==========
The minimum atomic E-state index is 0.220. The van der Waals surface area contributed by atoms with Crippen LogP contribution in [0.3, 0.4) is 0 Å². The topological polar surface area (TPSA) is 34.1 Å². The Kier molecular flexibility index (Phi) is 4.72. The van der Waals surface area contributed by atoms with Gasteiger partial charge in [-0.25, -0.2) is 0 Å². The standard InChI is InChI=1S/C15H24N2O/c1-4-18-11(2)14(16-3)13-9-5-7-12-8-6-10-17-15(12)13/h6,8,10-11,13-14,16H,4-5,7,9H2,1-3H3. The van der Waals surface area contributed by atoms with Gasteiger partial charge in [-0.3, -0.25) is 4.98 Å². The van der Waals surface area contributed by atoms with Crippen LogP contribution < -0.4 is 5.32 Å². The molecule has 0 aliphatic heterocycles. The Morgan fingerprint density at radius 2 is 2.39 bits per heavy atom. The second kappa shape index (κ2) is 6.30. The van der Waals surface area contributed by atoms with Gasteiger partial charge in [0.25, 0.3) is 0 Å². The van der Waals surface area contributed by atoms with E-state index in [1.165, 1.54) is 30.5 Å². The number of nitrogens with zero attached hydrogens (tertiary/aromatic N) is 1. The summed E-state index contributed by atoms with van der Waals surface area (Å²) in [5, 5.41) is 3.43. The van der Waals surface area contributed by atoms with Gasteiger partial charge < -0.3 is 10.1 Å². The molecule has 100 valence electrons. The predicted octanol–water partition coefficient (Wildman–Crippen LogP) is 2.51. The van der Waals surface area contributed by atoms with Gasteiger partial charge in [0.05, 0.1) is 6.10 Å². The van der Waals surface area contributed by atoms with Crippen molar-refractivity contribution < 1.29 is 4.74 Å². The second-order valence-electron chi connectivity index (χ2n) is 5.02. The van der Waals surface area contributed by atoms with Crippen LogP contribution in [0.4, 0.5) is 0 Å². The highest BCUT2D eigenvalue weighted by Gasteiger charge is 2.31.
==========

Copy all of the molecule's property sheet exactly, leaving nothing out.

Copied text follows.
The minimum atomic E-state index is 0.220. The van der Waals surface area contributed by atoms with Crippen LogP contribution in [0.3, 0.4) is 0 Å². The topological polar surface area (TPSA) is 34.1 Å². The Kier molecular flexibility index (Phi) is 4.72. The van der Waals surface area contributed by atoms with Gasteiger partial charge in [-0.25, -0.2) is 0 Å². The standard InChI is InChI=1S/C15H24N2O/c1-4-18-11(2)14(16-3)13-9-5-7-12-8-6-10-17-15(12)13/h6,8,10-11,13-14,16H,4-5,7,9H2,1-3H3. The van der Waals surface area contributed by atoms with Gasteiger partial charge in [-0.3, -0.25) is 4.98 Å². The van der Waals surface area contributed by atoms with Crippen LogP contribution < -0.4 is 5.32 Å². The molecule has 0 aliphatic heterocycles. The Morgan fingerprint density at radius 2 is 2.39 bits per heavy atom. The second kappa shape index (κ2) is 6.30. The van der Waals surface area contributed by atoms with Gasteiger partial charge in [0.25, 0.3) is 0 Å². The van der Waals surface area contributed by atoms with E-state index in [1.165, 1.54) is 30.5 Å². The number of nitrogens with zero attached hydrogens (tertiary/aromatic N) is 1. The summed E-state index contributed by atoms with van der Waals surface area (Å²) in [5, 5.41) is 3.43. The van der Waals surface area contributed by atoms with Gasteiger partial charge < -0.3 is 10.1 Å². The molecule has 100 valence electrons. The predicted octanol–water partition coefficient (Wildman–Crippen LogP) is 2.51. The van der Waals surface area contributed by atoms with Gasteiger partial charge in [0.05, 0.1) is 6.10 Å². The van der Waals surface area contributed by atoms with Crippen molar-refractivity contribution < 1.29 is 4.74 Å². The second-order valence-electron chi connectivity index (χ2n) is 5.02. The van der Waals surface area contributed by atoms with Crippen LogP contribution in [0.4, 0.5) is 0 Å². The highest BCUT2D eigenvalue weighted by Gasteiger charge is 2.31.